The BC Supreme Court recently awarded a terminated employee a total of 28 months severance and damages for wrongful dismissal. At the time of his dismissal, the plaintiff was a 53 year old senior manager with ten years of service. His employment contract provided for a severance payment of twelve months without prejudice to his right to seek “additional notice according to his rights at common law.”
When the plaintiff brought an action for wrongful dismissal, he argued that the contract provided him with the right to recover common law damages in addition to his contractual right to twelve months severance pay. The employer argued the twelve month provision represented a minimum and that the contract only provided a right to claim damages beyond the minimum.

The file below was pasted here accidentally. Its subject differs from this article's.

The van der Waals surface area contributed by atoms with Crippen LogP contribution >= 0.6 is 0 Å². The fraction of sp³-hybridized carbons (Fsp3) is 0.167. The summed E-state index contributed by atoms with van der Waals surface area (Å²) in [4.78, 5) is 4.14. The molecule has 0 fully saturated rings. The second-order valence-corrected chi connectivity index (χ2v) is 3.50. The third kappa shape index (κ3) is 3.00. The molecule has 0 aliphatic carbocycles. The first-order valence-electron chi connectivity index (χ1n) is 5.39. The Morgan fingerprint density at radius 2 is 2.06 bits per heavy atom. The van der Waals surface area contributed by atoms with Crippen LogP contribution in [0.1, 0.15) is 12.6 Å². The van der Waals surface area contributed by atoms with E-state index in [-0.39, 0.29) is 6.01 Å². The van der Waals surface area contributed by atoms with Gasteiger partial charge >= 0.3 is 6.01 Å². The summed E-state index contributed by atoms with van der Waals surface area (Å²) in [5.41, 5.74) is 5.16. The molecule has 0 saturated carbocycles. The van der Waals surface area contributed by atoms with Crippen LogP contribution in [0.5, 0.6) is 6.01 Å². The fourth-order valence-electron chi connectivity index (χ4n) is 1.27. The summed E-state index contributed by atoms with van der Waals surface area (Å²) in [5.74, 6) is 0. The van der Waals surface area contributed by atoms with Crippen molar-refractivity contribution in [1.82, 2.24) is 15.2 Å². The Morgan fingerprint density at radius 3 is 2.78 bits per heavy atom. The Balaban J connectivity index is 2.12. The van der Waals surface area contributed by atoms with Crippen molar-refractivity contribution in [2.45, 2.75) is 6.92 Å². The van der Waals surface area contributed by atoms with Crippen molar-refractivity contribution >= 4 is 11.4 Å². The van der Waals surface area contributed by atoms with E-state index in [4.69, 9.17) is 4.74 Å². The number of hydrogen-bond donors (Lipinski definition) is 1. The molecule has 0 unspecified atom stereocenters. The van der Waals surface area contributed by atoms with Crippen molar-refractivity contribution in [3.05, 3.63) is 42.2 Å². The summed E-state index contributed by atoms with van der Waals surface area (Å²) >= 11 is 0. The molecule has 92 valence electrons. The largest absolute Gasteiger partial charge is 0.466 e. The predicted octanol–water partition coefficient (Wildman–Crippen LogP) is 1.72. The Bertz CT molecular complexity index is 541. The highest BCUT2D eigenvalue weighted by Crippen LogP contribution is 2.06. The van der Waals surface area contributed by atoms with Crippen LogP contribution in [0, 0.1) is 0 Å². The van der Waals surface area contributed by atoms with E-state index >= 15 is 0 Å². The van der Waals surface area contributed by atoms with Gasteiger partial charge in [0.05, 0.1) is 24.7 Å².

The court found that the language of the employment contract was ambiguous. However, on the evidence, the court determined that the plaintiff was entitled to both common law damages and severance under the contract. As a result, the court awarded the plaintiff a total of 28 months: 16 months damages including salary, car allowance, pension contributions, as well as bonus and share options, in addition to 12 months severance.
This case underscores the importance of using precise language when drafting employment contracts.